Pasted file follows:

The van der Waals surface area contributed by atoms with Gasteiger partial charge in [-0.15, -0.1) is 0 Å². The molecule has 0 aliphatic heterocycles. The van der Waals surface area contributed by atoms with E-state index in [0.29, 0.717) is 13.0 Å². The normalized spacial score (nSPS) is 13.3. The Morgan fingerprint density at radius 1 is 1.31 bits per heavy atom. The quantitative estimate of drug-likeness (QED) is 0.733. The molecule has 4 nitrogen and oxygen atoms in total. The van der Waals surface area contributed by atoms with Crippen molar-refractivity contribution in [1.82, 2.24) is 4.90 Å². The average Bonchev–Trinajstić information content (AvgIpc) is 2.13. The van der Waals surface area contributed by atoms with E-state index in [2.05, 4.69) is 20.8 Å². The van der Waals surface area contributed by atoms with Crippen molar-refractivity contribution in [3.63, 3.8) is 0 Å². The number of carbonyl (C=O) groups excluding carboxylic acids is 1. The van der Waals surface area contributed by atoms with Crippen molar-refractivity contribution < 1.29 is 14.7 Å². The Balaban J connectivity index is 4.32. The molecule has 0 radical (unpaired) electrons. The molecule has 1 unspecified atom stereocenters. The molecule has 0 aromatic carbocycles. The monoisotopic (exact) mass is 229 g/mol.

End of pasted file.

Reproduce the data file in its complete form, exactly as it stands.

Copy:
The van der Waals surface area contributed by atoms with Gasteiger partial charge in [-0.15, -0.1) is 0 Å². The molecule has 0 aliphatic heterocycles. The van der Waals surface area contributed by atoms with E-state index in [0.29, 0.717) is 13.0 Å². The normalized spacial score (nSPS) is 13.3. The Morgan fingerprint density at radius 1 is 1.31 bits per heavy atom. The quantitative estimate of drug-likeness (QED) is 0.733. The molecule has 4 nitrogen and oxygen atoms in total. The van der Waals surface area contributed by atoms with Crippen molar-refractivity contribution in [1.82, 2.24) is 4.90 Å². The average Bonchev–Trinajstić information content (AvgIpc) is 2.13. The van der Waals surface area contributed by atoms with E-state index in [2.05, 4.69) is 20.8 Å². The van der Waals surface area contributed by atoms with Crippen molar-refractivity contribution in [3.63, 3.8) is 0 Å². The number of carbonyl (C=O) groups excluding carboxylic acids is 1. The van der Waals surface area contributed by atoms with Crippen molar-refractivity contribution < 1.29 is 14.7 Å². The Balaban J connectivity index is 4.32. The molecule has 0 radical (unpaired) electrons. The molecule has 1 unspecified atom stereocenters. The molecule has 0 aromatic carbocycles. The monoisotopic (exact) mass is 229 g/mol.